Already high tensions between Kigali and Kinshasa have risen sharply after Rwanda’s defence forces shot at a Congolese warplane they accuse of violating Rwandan airspace. In this Q&A, Crisis Group examines why the situation has deteriorated and outlines pathways toward de-escalation.
U.S. secured commitments from Kigali and Kinshasa to de-escalate tensions as Rwanda-backed M23 armed group made territorial gains in DR Congo.
U.S. said Kigali, Kinshasa agreed on de-escalation steps. U.S. govt 21 Nov said Intelligence Chief Avril Haines 19-20 Nov travelled to Rwanda and DR Congo, secured commitments from Kigali and Kinshasa to de-escalate tensions, although specific measures were not articulated publicly. Congolese army same day prohibited all soldiers, regardless of their ranks, from establishing or maintaining “any contact” with anti-Kigali Democratic Forces for the Liberation of Rwanda. Fighting in following days continued in North Kivu between M23 rebels and Congolese forces.
Kinshasa continued to accuse Kigali of incursions, support for M23 rebels. Earlier in month, DR Congo’s permanent representative at UN, Zénon Mukongo Ngay, 1 Nov said images captured by UN mission (MONUSCO) surveillance drones show columns of Rwandan soldiers crossing border to reinforce M23 rebel positions in Runyoni, Kibumba and Tshanzu localities in North Kivu province. Following request filed by Kinshasa in May, International Criminal Court 4 Nov confirmed it will conduct preliminary examination to “determine the advisability of opening a new investigation” into crimes committed by M23 and others in North Kivu since 2022.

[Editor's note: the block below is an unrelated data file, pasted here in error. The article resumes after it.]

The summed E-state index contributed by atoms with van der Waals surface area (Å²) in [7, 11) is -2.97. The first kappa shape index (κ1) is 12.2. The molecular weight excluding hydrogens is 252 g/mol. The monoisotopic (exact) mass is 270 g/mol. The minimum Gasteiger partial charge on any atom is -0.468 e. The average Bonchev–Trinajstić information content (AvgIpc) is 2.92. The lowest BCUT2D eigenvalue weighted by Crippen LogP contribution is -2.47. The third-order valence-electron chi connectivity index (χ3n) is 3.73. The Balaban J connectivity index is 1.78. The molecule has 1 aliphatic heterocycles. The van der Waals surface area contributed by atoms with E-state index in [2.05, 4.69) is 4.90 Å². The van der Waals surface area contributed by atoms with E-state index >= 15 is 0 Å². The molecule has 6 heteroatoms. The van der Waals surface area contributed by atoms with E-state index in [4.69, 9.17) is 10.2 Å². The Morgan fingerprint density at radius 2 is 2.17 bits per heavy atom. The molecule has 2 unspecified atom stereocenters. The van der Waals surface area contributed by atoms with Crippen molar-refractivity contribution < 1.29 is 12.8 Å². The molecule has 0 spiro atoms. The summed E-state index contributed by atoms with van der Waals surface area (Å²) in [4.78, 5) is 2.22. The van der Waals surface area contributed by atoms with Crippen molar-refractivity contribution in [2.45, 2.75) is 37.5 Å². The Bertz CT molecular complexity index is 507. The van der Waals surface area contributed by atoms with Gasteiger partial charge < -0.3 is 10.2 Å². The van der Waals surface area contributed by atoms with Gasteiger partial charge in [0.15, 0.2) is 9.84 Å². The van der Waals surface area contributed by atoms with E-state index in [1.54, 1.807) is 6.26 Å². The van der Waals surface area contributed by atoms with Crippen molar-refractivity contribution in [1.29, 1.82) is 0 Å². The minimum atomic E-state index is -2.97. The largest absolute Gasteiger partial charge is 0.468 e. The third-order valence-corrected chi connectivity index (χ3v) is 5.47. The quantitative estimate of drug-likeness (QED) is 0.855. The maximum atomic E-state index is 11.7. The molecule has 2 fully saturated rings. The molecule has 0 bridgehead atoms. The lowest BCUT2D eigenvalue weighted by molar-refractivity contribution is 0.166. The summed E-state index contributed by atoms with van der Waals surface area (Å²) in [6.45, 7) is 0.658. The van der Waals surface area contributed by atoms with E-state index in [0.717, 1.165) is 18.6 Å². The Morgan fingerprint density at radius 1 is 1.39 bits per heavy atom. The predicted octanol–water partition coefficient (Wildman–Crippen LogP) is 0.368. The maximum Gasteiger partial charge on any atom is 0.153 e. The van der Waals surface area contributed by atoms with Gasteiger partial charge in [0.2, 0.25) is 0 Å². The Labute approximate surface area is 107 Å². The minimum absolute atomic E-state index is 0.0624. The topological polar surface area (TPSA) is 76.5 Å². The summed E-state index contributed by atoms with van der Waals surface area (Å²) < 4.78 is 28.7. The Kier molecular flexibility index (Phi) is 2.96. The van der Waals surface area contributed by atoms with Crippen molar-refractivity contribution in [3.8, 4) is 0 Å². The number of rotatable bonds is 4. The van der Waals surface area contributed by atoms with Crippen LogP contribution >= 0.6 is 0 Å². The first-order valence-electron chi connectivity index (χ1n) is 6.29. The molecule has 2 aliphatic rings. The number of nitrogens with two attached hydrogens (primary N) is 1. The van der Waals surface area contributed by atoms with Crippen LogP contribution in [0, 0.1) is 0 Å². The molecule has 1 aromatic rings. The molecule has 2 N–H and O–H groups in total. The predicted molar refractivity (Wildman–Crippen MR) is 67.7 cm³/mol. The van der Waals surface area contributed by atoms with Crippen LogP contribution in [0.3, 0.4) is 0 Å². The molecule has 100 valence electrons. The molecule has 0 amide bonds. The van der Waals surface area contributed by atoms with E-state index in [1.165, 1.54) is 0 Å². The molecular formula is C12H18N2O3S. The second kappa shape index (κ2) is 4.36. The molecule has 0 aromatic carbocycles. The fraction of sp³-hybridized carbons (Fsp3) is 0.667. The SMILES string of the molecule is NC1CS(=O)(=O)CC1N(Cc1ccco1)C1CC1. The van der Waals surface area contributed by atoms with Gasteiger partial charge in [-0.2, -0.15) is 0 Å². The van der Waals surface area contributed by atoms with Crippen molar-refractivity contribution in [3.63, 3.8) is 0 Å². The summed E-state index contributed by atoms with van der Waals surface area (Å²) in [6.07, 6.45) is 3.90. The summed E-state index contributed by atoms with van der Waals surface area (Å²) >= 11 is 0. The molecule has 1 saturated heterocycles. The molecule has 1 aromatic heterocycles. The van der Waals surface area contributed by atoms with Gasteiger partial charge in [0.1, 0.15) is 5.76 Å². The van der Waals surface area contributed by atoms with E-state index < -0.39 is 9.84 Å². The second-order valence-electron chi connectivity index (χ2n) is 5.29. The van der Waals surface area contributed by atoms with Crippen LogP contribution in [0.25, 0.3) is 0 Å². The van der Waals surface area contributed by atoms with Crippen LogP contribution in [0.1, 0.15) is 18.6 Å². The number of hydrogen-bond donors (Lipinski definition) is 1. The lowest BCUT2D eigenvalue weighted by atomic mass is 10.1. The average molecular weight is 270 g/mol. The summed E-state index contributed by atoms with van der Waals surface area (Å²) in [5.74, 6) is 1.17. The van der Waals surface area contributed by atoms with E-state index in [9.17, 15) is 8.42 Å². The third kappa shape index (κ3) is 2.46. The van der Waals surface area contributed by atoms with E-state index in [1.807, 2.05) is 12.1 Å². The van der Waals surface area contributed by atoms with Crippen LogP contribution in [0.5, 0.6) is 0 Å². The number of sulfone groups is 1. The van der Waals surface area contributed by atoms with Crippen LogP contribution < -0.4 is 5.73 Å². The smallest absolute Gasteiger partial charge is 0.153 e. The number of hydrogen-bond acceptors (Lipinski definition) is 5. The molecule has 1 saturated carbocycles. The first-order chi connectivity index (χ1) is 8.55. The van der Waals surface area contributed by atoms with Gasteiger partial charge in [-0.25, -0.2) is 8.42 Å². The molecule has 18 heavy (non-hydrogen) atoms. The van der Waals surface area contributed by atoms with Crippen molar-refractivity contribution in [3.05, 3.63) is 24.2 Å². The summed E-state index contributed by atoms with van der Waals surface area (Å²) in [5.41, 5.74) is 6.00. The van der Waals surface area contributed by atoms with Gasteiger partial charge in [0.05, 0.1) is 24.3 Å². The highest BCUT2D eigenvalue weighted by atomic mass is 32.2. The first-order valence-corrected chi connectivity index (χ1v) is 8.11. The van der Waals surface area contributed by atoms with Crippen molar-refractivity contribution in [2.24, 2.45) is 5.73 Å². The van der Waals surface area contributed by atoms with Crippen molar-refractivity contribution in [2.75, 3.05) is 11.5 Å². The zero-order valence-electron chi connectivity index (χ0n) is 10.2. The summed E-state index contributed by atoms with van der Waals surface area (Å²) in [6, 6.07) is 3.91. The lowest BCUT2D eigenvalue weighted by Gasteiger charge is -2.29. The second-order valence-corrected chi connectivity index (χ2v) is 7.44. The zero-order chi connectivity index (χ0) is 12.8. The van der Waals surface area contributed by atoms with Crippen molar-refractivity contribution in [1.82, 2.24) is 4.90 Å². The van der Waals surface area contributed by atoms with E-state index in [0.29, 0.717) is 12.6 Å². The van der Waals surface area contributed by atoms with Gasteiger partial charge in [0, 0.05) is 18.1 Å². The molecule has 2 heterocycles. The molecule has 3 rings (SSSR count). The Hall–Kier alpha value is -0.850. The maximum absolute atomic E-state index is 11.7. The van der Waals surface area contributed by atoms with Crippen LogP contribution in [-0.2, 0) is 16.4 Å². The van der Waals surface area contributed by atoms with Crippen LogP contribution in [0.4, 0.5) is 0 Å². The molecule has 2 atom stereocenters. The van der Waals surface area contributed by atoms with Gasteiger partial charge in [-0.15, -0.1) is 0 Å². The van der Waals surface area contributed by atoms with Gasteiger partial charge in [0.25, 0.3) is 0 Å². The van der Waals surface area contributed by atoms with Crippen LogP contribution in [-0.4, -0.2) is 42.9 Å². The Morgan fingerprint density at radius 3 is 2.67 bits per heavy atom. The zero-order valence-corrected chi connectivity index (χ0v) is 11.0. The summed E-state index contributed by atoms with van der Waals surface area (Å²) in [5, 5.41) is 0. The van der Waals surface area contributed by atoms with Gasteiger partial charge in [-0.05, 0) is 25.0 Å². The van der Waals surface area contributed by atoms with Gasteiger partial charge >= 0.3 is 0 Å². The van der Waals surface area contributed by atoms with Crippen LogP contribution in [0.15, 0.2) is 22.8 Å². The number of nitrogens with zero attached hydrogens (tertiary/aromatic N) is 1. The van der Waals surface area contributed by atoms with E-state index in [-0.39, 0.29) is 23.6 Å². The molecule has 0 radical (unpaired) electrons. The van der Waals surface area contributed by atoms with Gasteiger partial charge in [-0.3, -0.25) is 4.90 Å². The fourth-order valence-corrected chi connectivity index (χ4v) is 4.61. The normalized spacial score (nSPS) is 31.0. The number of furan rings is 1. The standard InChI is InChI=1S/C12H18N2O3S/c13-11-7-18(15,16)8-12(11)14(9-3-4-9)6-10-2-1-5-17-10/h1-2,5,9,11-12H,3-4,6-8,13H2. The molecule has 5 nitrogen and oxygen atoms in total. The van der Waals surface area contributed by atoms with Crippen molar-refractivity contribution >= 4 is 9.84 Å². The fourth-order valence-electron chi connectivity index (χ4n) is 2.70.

Rwanda has become a major player in the Central African Republic, helping the government fight insurgents, supporting state reforms and investing in numerous businesses. This engagement has rewards but also comes with risks. Bangui and Kigali should act now to minimise the latter.
This week on Hold Your Fire!, Richard Atwood speaks with Richard Moncrieff, Crisis Group’s interim Great Lakes project director, about an incident in which Rwanda's army shot at a Congolese fighter jet, raising fears that tensions between Kinshasa and Kigali could boil over.
Fighting in the eastern Democratic Republic of Congo is intensifying, with Ugandan and Burundian soldiers in pursuit of rebels and Congolese insurgents on the rebound. With help from its allies, Kinshasa should step up diplomacy lest the country become a regional battleground once more.
This week on Hold Your Fire! Richard Atwood talks to Great Lakes expert Nelleke van de Walle about the escalation of violence in the eastern DR Congo, as Uganda and Burundi deploy troops to fight rebels in the area and Rwanda threatens to do the same.
President Tshisekedi’s plans for joint operations with DR Congo’s belligerent eastern neighbours against its rebels risks regional proxy warfare. In this excerpt from our Watch List 2020 for European policymakers, Crisis Group urges the EU to encourage diplomatic efforts in the region and Tshisekedi to shelve his plan for the joint operations.
Three Great Lakes states – Burundi, Rwanda and Uganda – are trading charges of subversion, each accusing another of sponsoring rebels based in the neighbouring Democratic Republic of Congo. Outside powers should help the Congolese president resolve these tensions, lest a lethal multi-sided melee ensue.
Testimony by Mark L. Schneider, Senior Vice President, International Crisis Group to the House Committee on Foreign Affairs, Subcommittee on Africa, Global Health, and Human Rights on “Examining the Role of Rwanda in the DRC Insurgency”.
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